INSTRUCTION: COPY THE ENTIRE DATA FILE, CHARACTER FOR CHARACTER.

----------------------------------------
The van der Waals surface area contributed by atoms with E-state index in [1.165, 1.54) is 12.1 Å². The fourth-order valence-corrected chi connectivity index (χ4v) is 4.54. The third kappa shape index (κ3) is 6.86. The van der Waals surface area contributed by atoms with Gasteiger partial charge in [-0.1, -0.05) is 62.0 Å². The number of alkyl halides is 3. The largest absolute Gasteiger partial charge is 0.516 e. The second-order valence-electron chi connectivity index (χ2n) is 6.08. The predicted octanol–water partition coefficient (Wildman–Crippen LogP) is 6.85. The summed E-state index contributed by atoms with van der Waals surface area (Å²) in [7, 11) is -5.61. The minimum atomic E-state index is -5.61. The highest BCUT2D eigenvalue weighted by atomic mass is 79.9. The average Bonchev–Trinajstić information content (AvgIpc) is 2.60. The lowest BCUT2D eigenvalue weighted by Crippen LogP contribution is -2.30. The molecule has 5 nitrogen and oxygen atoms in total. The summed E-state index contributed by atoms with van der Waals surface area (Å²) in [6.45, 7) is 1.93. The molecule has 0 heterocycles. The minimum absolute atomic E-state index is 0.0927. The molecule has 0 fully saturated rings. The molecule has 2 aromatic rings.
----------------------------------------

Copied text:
The van der Waals surface area contributed by atoms with E-state index in [1.165, 1.54) is 12.1 Å². The fourth-order valence-corrected chi connectivity index (χ4v) is 4.54. The third kappa shape index (κ3) is 6.86. The van der Waals surface area contributed by atoms with Gasteiger partial charge in [-0.1, -0.05) is 62.0 Å². The number of alkyl halides is 3. The largest absolute Gasteiger partial charge is 0.516 e. The second-order valence-electron chi connectivity index (χ2n) is 6.08. The predicted octanol–water partition coefficient (Wildman–Crippen LogP) is 6.85. The summed E-state index contributed by atoms with van der Waals surface area (Å²) in [7, 11) is -5.61. The minimum atomic E-state index is -5.61. The highest BCUT2D eigenvalue weighted by atomic mass is 79.9. The average Bonchev–Trinajstić information content (AvgIpc) is 2.60. The lowest BCUT2D eigenvalue weighted by Crippen LogP contribution is -2.30. The molecule has 5 nitrogen and oxygen atoms in total. The summed E-state index contributed by atoms with van der Waals surface area (Å²) in [6.45, 7) is 1.93. The molecule has 0 heterocycles. The minimum absolute atomic E-state index is 0.0927. The molecule has 0 fully saturated rings. The molecule has 2 aromatic rings.